The Western Conference’s eight teams are dangerously close to being locked into place, as the Nashville Predators, Calgary Flames and St. Louis Blues are all close to looking down their spots as well.

    Want the East perspective? Check out this summary of Tuesday’s events from the perspective of the other conference.

    Craig Anderson took his blunder hard – probably too hard – in Sens loss

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    Members of the Ottawa Senators were quick to defend Craig Anderson following his blunder (see above) in Tuesday’s 3-2 shootout loss to the Philadelphia Flyers, and it’s easy to see why.

    It’s not just about his personal struggles, either. When Anderson’s managed to play, he’s been flat-out phenomenal, generating a .927 save percentage that ranks near a Vezina-type level (if he managed to play more than 35 games).

    Goaltending has been a huge reason why Ottawa has at least a shot of winning the Atlantic or at least grabbing a round of home-ice advantage, so unlike certain instances where teams shield a goalie’s failures, the defenses are absolutely justified.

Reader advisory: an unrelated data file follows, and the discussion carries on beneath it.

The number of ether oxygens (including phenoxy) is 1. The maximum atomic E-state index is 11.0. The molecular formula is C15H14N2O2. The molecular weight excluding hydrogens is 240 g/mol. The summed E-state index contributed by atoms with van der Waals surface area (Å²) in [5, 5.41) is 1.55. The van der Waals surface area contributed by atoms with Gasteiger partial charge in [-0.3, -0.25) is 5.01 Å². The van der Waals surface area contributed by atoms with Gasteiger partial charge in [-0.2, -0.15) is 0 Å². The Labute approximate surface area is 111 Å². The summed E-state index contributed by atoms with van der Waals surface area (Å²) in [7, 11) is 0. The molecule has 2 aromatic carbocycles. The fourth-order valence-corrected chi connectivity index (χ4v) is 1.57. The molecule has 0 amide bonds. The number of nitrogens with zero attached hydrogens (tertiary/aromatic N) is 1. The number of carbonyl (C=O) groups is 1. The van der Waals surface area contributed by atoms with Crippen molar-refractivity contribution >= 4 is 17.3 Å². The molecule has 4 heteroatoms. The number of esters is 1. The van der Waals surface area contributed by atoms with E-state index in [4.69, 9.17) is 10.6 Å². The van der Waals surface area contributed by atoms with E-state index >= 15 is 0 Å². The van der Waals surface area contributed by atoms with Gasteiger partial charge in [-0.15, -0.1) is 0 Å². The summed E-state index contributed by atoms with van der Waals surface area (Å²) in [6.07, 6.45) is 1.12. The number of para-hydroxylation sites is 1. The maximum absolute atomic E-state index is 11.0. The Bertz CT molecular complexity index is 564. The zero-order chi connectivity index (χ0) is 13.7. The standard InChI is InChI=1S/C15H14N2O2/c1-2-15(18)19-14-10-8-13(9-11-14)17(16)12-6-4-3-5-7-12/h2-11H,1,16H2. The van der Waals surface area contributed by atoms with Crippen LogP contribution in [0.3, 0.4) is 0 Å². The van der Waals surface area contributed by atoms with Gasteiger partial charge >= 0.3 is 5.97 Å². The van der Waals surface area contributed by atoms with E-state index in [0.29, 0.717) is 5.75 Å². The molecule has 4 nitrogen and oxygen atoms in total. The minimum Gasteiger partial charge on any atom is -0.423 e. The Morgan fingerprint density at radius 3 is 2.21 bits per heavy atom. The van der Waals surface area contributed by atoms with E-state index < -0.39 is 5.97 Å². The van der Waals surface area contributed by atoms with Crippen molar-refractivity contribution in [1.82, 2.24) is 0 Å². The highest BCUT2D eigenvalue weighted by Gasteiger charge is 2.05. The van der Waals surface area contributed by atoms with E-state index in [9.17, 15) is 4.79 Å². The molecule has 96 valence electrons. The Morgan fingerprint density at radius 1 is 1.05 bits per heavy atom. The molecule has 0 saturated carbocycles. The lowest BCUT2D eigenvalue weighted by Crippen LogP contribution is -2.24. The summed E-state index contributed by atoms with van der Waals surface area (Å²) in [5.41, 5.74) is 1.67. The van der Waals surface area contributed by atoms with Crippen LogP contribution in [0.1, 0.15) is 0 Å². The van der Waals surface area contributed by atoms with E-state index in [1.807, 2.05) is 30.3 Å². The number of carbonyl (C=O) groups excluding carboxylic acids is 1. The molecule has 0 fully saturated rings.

Anderson, on the other hand, was very hard on himself.

    You have to admire Anderson for taking the blame, even if in very much “hockey player” fashion, he’s not exactly demanding the same sort of credit for his great work this season.

    It’s official: Red Wings’ playoff streak ends at 25 seasons

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    When we look back at the 2016-17 season for the Detroit Red Wings, it will be remembered for some sad endings.

    It began without Pavel Datsyuk. We knew that their last game at Joe Louis Arena this season would be their last ever. And now we know that Joe Louis Arena won’t be home to another playoff run.

    After 25 straight seasons of making the playoffs – quite often managing deep runs – the Red Wings were officially eliminated on Tuesday night. In getting this far, they enjoyed one of the greatest runs of longevity in NHL history:

    Tonight revolves largely around East teams winning and teams clinching bids – the Edmonton Oilers could very well end the league’s longest playoff drought this evening – but this story is more solemn.

    EA Sports tweeted out a great infographic:

    “Right now it’s hard to talk about it, because you’re a big reason why it’s not continuing,” Henrik Zetterberg said in an NHL.com report absolutely worth your time.

    Mike “Doc” Emrick narrated a great look back at Joe Louis Arena here: